If you have sleep apnea: it tends to take longer for your tears to be replenished, you’re more likely to have ocular irritation, you have a higher chance of developing floppy eyelids, and you’re at increased risk for glaucoma.

What Is Obstructive Sleep Apnea?

There are different types of sleep apnea. The most common one is obstructive sleep apnea (OSA). During OSA, your airway becomes partially blocked due to relaxed muscles in your nose and throat. This causes apnea (the absence of breathing) or hypopnea (abnormally shallow, slow breathing). It’s twice as common in men, and is more likely to affect people with obesity, hypertension, diabetes or heart disease.

What are the common symptoms of sleep apnea?

Sleep apnea occurs when the muscles in the back of your throat relax too much to allow normal breathing. These temporary breathing lapses cause lower-quality sleep and affect the body’s oxygen supply, which can lead to potentially serious health consequences.

While snoring is a common symptom, not everyone who snores has sleep apnea. Interrupted sleep can cause excessive daytime sleepiness, fatigue, irritability or depression, headaches in the morning, difficulty concentrating and thinking, and a sore throat.

Which Eye Conditions Are Associated With Sleep Apnea?

Glaucoma

Glaucoma occurs when increased pressure within the eye damages the optic nerve, which connects the eye to the brain, leading to vision loss and sometimes blindness. In some cases, it might be due to a drop in blood oxygen levels, which happens when you stop breathing. However, CPAP machines, one of the most common treatments for sleep apnea, can also cause glaucoma.

So, people with sleep apnea — even if it’s being treated — need to get their eyes checked on a regular basis for glaucoma.

Floppy Eyelid Syndrome

Floppy Eyelid Syndrome (FES) is an eye condition where a person has an unusually large and floppy upper eyelid. It can cause eye redness, irritation, discharge, or blurry vision — and over 90% of people with FES also have sleep apnea.

Non-Arteritic Anterior Ischemic Optic Neuropathy

Non-arteritic anterior ischemic optic neuropathy (NAION) is an eye condition that occurs when there is a loss of blood flow to the optic nerve. Patients typically complain of significant vision loss in one eye without any major pain. Approximately 70-80% of patients with NAION have been found to have OSA.

Retinal Vein Occlusion

Also referred to as an ‘eye stroke,’ retinal vein occlusion (RVO) is a blockage of the small veins that carry blood away from the retina. A recent study of 114 RVO patients found that sleep apnea was suspected in 74% of the patients that had previously been diagnosed with RVO.

Other Eye Health Issues Associated With Sleep Apnea

Some other ocular conditions that are more common in patients with sleep apnea include: papilledema, keratoconus, and central serous chorioretinopathy. Furthermore, in addition to glaucoma mentioned above, CPAP machines are associated with dry eye syndrome and bacterial conjunctivitis.

Talk To Your Doc

Get eye exams regularly to rule out eye disorders and prevent potential vision loss, especially if you have been diagnosed with sleep apnea. At Peninsula Lifetime Eyecare Centre in Sidney we encourage you to share your medical history with us so we can better diagnose and treat any eye conditions or ocular diseases you may have, and help you keep your eyes nice and healthy.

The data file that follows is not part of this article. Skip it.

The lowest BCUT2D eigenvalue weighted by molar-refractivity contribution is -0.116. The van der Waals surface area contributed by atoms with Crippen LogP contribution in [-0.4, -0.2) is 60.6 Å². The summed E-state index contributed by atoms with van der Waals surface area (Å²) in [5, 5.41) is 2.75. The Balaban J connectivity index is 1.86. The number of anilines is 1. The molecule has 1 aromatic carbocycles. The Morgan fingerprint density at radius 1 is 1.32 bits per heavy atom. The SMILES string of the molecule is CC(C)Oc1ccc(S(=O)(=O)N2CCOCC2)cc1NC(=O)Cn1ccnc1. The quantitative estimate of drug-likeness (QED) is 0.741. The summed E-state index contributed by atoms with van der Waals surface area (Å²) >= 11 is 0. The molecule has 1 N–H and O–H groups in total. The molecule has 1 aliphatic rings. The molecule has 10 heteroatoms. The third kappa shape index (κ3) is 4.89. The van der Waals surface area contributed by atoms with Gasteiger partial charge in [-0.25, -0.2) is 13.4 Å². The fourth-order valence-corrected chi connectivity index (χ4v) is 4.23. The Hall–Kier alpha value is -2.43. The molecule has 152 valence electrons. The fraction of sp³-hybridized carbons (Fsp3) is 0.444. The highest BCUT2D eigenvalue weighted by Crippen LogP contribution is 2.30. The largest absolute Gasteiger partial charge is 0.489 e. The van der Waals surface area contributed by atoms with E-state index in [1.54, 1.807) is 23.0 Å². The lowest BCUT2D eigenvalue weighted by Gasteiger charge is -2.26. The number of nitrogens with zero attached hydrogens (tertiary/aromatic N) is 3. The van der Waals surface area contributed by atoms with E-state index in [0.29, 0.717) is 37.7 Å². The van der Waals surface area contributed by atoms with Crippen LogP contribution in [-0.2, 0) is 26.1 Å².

Frequently Asked Questions with Dr. Aisha Cheng

Q: What Causes Sleep Apnea?

  • A: Sleep apnea occurs when in-part or completely stop breathing when sleeping. This causes your lungs to strain harder for oxygen, and makes the brain send signals that jerk your body awake to resume proper breathing.

Q: What are the Warning Signs of Sleep Apnea?

  • A: A common sign of sleep apnea is loud snoring. Snoring that is loud enough to disturb the sleep of the patient as well as others around, even across the walls. That said, not everyone who snores suffers from obstructive sleep apnea.

Quality Frames For Prescription Eyeglasses & Computer Glasses In Sidney, British Columbia. Visit Peninsula Lifetime Eyecare Centre for an eye exam and eyeglasses that match your style.

3 Benefits of Anti-Glare Coating

Glare refers to the excessive brightness caused by direct or reflected light. It can cause eye strain, digital eye strain (when using a computer, for example), halos, and headaches. Glare can also reduce visibility, making it unsafe to drive.

Anti-glare coating, also known as anti-reflective (AR) coating, is a thin layer applied to the surface of your eyeglass lenses that allows more light to pass through your lenses. By reducing the amount of glare that reflects off of your lenses, you can see more clearly and experience more comfortable vision. You can request anti-glare coating for lenses when you buy eyeglasses.

AR Coating Offers 3 Major Advantages

Better Appearance

Without an anti-glare coating on your glasses, camera flashes and bright lights can reflect off your lenses. This can hinder your appearance when speaking to people or in meetings, cause flash reflections when picture-taking, and make it difficult to find the right angle for video calls. Anti-reflective coating eliminates the harsh reflections and allows others to clearly see your eyes and face.

Reduced Digital Eye Strain

You know that tired, irritated feeling you get after staring at a digital screen for several hours? That’s digital eye strain. Anti-glare coating helps reduce digital eye strain by lowering exposure to excessive glare from digital devices and lighting.

Safe Driving at Night